A Good Defense is Always the Best Offense

Defensive driving will make you much safer on the road.

Defensive driving will make you much safer on the road. (image by flickr.com)

We’ve discussed how car crashes in the United States each year impact our economy and society. Sure, they lead to higher car insurance costs for each of us, but their impact goes much deeper, and they remove almost 2.5% from our gross domestic product (GDP) each year. We’ve also discussed how they can impact individuals on a deeply personal level, since crashes can result in the loss of life. But despite all of the statistical data that gets thrown our way, one thing is perfectly clear: the vast majority of these crashes, collisions and so-called accidents are preventable.

We’re not kidding. Most automobile accidents are preventable. If every single driver employed the basic techniques of defensive driving, the number of crashes would be dramatically reduced.

What is Defensive Driving?

If you’re like a lot of people, you may be wondering what the actual definition of defensive driving even is. To put it simply, defensive driving is the act of applying driving rules and techniques that can help motorists reduce risks and anticipate dangerous situations. Below are some tips on how to be a better defensive driver.

Focus on the Task at Hand: Driving

The first step in becoming a defensive driver is to recognize that you can control how you drive. You should be thinking safety first. You can’t rely on others on the road to make your safety a priority. That’s your job. So, wear your seat belt, don’t drive aggressively and keep your full attention on the task at hand: driving.

Visualize Everything

Constantly scanning the road with one’s eyes is another habit of good, defensive drivers. This means checking the front, left side, right side and rear with all of your mirrors. Make sure you’re scanning far ahead, not just casually looking around you. This will give you time to react to any situation that could be coming your way. Keep your eyes peeled for other vehicles, bicycles, motorcycles or pedestrians even pets and wildlife should be on your radar.

Always Have an Escape Route

This means not following too closely and not getting boxed-in. On multiple lane roads, such as freeways, center lanes are preferred, as they maximize your ability to go left or right.

Don’t Tailgate

Most driver guides insist on leaving a two-second space between yourself and cars you are following. This doesn’t go far enough. Allow for at least three-to-four seconds of space between yourself and the car you are following. Anything less is too close. Having this space cushion will allow you to react to any situation.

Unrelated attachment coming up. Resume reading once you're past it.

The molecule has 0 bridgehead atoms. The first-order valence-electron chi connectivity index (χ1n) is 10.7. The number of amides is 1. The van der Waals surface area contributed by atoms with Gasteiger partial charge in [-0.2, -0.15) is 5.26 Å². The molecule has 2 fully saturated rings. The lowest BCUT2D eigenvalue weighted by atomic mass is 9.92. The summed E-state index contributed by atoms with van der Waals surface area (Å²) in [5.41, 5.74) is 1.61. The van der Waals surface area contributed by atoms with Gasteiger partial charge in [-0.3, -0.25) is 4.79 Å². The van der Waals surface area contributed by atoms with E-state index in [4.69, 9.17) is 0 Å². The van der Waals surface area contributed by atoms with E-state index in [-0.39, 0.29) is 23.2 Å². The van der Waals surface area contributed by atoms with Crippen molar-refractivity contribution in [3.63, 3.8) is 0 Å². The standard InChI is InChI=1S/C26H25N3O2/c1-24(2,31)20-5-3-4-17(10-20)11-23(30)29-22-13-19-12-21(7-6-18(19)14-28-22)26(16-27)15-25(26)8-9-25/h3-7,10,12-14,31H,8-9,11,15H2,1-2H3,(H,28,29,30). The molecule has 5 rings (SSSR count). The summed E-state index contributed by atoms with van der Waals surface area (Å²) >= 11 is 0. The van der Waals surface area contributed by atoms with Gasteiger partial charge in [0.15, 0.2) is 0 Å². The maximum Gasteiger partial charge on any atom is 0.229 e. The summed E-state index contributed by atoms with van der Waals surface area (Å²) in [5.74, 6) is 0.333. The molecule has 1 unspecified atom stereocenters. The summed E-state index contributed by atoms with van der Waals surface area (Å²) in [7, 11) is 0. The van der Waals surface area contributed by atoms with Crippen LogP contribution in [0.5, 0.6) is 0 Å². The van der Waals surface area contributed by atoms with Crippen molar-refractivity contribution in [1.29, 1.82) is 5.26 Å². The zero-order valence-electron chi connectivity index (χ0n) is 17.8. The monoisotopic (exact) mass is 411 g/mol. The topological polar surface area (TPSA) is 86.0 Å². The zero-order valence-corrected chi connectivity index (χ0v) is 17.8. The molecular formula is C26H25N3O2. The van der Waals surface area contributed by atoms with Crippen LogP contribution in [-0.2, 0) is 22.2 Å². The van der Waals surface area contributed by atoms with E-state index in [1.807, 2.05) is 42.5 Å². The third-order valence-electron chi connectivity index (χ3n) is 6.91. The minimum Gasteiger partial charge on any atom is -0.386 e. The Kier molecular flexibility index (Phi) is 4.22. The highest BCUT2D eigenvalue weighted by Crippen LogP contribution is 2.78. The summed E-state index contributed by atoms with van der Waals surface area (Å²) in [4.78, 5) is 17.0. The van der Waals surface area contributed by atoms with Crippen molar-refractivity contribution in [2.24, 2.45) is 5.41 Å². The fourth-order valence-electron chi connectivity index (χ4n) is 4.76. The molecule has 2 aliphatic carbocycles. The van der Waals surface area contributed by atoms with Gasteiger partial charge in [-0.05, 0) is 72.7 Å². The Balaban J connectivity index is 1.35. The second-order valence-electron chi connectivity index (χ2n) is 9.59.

Don’t Speed

Your speed should always match conditions, which means sometimes the posted speed limit is too fast. Wet or icy roads and limited visibility may decrease the time you have to react to other drivers, so keep that in mind as you’re driving.

Be Aware, Not Paranoid

Don’t let yourself become overwhelmed by dealing with too many risk factors at the same time. Only concentrate on those that seem to have the biggest chance of disaster.

Don’t Become Distracted

A defensive driver is not a distracted driver. Anything that takes your mind off of the task of driving is a distraction.

Overview

Overall, these are the basics of defensive driving. Remember, you are in control of your own outcomes. Take matters into your own hands and don’t rely on other drivers to always do the right thing. In addition to being much safer, employing these practices will also help your auto insurance policy by helping reduce the number of claims on your file.


About Cecil Helton

Cecil Helton Cecil Helton is a U.S.-based writer and editor with passions for cars, motorcycles, boats, technology and social media. Much of his professional life since 1996 has been web-centric, and he’s written and developed content on a variety of subjects. His work in the houseboat industry received wide acclaim, such as winning the 1999 Cisco Systems Growing with Technology award and being named one of five finalists in the manufacturing sector of the 2000 Computerworld-Smithsonian Awards. As an Air Force brat, he spent much of his childhood in a two-year cycle of moving to a new place, making new friends, establishing a life, and then moving again. Destinations included: Kentucky, Illinois, Texas, the Greek isle of Crete, California and Ohio. Today you’ll find Cecil coping with his 15 year old son’s decision to pursue a motorcycle license at the same time he gets his driver’s license, being active across the web on multiple social media sites, and of course, writing articles and creating content on automotive and car insurance related topics right here at CarInsurance.org.


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